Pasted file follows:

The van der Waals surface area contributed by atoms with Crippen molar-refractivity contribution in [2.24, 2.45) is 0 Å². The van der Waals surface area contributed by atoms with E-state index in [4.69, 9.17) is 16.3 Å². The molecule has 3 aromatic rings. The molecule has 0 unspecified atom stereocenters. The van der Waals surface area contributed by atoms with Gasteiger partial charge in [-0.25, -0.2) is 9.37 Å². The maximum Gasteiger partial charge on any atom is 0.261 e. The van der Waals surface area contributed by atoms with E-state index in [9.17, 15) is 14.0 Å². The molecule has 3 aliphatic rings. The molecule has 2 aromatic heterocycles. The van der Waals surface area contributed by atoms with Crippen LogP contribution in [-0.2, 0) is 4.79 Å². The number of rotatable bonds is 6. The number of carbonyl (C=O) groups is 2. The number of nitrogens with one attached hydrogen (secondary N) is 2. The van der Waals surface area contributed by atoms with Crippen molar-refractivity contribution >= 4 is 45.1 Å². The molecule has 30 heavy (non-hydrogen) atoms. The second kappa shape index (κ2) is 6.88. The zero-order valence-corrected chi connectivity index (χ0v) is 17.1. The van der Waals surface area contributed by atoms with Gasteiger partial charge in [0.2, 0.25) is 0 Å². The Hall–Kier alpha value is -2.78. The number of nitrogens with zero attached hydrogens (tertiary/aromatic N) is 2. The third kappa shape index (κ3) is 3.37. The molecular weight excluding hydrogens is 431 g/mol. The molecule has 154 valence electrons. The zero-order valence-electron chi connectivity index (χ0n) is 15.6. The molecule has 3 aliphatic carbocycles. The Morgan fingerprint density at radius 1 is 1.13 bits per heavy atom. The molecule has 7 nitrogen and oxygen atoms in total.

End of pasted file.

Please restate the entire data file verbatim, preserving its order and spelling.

The van der Waals surface area contributed by atoms with Crippen molar-refractivity contribution in [2.24, 2.45) is 0 Å². The van der Waals surface area contributed by atoms with E-state index in [4.69, 9.17) is 16.3 Å². The molecule has 3 aromatic rings. The molecule has 0 unspecified atom stereocenters. The van der Waals surface area contributed by atoms with Gasteiger partial charge in [-0.25, -0.2) is 9.37 Å². The maximum Gasteiger partial charge on any atom is 0.261 e. The van der Waals surface area contributed by atoms with E-state index in [9.17, 15) is 14.0 Å². The molecule has 3 aliphatic rings. The molecule has 2 aromatic heterocycles. The van der Waals surface area contributed by atoms with Crippen LogP contribution in [-0.2, 0) is 4.79 Å². The number of rotatable bonds is 6. The number of carbonyl (C=O) groups is 2. The number of nitrogens with one attached hydrogen (secondary N) is 2. The van der Waals surface area contributed by atoms with Crippen molar-refractivity contribution >= 4 is 45.1 Å². The molecule has 30 heavy (non-hydrogen) atoms. The second kappa shape index (κ2) is 6.88. The zero-order valence-corrected chi connectivity index (χ0v) is 17.1. The van der Waals surface area contributed by atoms with Gasteiger partial charge in [0.2, 0.25) is 0 Å². The Hall–Kier alpha value is -2.78. The number of nitrogens with zero attached hydrogens (tertiary/aromatic N) is 2. The third kappa shape index (κ3) is 3.37. The molecular weight excluding hydrogens is 431 g/mol. The molecule has 154 valence electrons. The zero-order valence-electron chi connectivity index (χ0n) is 15.6. The molecule has 3 aliphatic carbocycles. The Morgan fingerprint density at radius 1 is 1.13 bits per heavy atom. The molecule has 7 nitrogen and oxygen atoms in total.